An Ohm is a unit used to measure the electrical resistance of a material or an electrical device. How that fits into the sublime art of the Deftones remains to be seen. I respect the music of the Deftones, even if I don’t completely love it or flow with it. Their vibe usually gets through to me in time. I’m certainly not on the same wavelength as band co-founder and Flat Earther Stephen Carpenter.
Long Day Good Night
Last year featured Flotsam & Jetsam as my #1 album of 2019 – a band that has had amazing longevity of almost 40 years on the metal scene. Fates Warning shares that honor, formed in 1982. Long gone are the days of MTV hits, Headbanger’s Ball, and a thriving progressive metal scene. Yet, Fates Warning continues to create amazing music in what should be their twilight years. Not consistent or catchy enough to be a top album of 2020, but still strong enough to best most metal acts in this day and age by sheer musicianship and talent alone.
Project Regeneration (Vol. 1)
A testament to modern technology, Project Regeneration features the voice of Wayne Static years after his death in 2014. Pulled from previously-unreleased material and augmented by rock and metal greats like David Draiman, Dez Fafara, Al Jourgenson, and Edsel Dope, who is the suspected masked lead of the touring band as “Xer0”. If anything, the album and tour reminds us how amazingly talented Wayne Static was. And how much he is missed.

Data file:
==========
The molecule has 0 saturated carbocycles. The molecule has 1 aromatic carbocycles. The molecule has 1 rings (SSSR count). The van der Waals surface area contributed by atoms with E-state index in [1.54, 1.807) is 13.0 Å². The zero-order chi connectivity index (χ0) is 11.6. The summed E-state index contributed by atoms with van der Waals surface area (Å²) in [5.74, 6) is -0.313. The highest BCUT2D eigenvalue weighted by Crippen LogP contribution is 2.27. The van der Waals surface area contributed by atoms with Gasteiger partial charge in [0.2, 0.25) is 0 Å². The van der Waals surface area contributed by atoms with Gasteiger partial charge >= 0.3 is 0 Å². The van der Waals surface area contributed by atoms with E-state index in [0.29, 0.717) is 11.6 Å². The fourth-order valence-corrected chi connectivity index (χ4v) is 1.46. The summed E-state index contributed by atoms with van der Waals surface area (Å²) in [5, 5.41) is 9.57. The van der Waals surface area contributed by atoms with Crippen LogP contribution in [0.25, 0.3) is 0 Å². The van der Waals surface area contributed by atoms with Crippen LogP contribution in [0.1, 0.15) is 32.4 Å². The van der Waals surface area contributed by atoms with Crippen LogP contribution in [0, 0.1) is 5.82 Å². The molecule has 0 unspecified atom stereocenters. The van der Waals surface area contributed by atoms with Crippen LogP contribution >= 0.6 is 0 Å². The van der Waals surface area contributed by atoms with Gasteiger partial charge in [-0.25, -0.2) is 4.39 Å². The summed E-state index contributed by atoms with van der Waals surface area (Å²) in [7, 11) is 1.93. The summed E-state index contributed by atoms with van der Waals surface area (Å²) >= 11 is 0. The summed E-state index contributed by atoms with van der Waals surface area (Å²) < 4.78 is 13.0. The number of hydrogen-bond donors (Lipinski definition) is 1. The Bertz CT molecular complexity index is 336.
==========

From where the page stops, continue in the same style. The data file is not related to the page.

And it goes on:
Another late addition to the top 20 of 2020. Sadly, since I was off social media, I didn’t know this band released a new album in October 2020. Once I heard it, I married it hardcore, but it just goes to show how hard it is for lesser known bands to connect with their audience and keep them informed of what’s new. I haven’t been living under a rock. Mostly. An awesome album, but I do miss a little bit of the unpolished, rough experience of Rabbit Junk. I miss the imperfections and edginess of “Reframe”, but “Xenospheres” is still great Junk.
What the Dead Men Say
Matthew Heafy is one of my favorite musicians in metal. His vocal range and musical creativity are inspiring and awesome. For knowing what dead men say, Heafy employs boundless life behind his soaring voice and chords. Trivium is generally underrated by rock and metal, has been for over a decade. Smart metal, edgy arrangements, and echoes of rage, this album plays like an angry elegy.